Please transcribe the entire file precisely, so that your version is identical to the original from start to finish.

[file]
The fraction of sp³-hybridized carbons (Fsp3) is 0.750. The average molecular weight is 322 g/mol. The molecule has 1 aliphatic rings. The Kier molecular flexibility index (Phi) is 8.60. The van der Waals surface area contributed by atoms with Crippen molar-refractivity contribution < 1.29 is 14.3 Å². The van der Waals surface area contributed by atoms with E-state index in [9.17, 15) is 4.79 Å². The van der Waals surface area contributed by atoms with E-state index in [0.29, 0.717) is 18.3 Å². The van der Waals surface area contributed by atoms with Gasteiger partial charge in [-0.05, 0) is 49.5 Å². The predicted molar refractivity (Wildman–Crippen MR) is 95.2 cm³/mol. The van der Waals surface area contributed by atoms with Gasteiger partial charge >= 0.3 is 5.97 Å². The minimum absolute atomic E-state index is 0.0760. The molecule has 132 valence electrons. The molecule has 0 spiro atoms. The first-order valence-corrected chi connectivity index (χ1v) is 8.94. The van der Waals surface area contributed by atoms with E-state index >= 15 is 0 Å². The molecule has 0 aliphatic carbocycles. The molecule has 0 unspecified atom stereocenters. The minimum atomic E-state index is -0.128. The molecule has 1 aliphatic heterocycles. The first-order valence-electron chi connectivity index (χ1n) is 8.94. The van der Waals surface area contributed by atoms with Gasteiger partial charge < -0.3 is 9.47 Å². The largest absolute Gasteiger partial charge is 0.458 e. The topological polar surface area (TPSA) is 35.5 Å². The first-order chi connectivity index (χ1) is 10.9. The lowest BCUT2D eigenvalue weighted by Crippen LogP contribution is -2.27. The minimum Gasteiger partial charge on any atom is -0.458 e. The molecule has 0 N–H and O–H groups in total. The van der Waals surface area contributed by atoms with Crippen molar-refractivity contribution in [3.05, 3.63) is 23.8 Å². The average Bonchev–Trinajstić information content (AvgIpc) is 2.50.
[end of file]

The fraction of sp³-hybridized carbons (Fsp3) is 0.750. The average molecular weight is 322 g/mol. The molecule has 1 aliphatic rings. The Kier molecular flexibility index (Phi) is 8.60. The van der Waals surface area contributed by atoms with Crippen molar-refractivity contribution < 1.29 is 14.3 Å². The van der Waals surface area contributed by atoms with E-state index in [9.17, 15) is 4.79 Å². The van der Waals surface area contributed by atoms with E-state index in [0.29, 0.717) is 18.3 Å². The van der Waals surface area contributed by atoms with Gasteiger partial charge in [-0.05, 0) is 49.5 Å². The predicted molar refractivity (Wildman–Crippen MR) is 95.2 cm³/mol. The van der Waals surface area contributed by atoms with Gasteiger partial charge >= 0.3 is 5.97 Å². The minimum absolute atomic E-state index is 0.0760. The molecule has 132 valence electrons. The molecule has 0 spiro atoms. The first-order valence-corrected chi connectivity index (χ1v) is 8.94. The van der Waals surface area contributed by atoms with E-state index >= 15 is 0 Å². The molecule has 0 aliphatic carbocycles. The molecule has 0 unspecified atom stereocenters. The minimum atomic E-state index is -0.128. The molecule has 1 aliphatic heterocycles. The first-order valence-electron chi connectivity index (χ1n) is 8.94. The van der Waals surface area contributed by atoms with Gasteiger partial charge < -0.3 is 9.47 Å². The largest absolute Gasteiger partial charge is 0.458 e. The topological polar surface area (TPSA) is 35.5 Å². The first-order chi connectivity index (χ1) is 10.9. The lowest BCUT2D eigenvalue weighted by Crippen LogP contribution is -2.27. The minimum Gasteiger partial charge on any atom is -0.458 e. The molecule has 0 N–H and O–H groups in total. The van der Waals surface area contributed by atoms with Crippen molar-refractivity contribution in [3.05, 3.63) is 23.8 Å². The average Bonchev–Trinajstić information content (AvgIpc) is 2.50.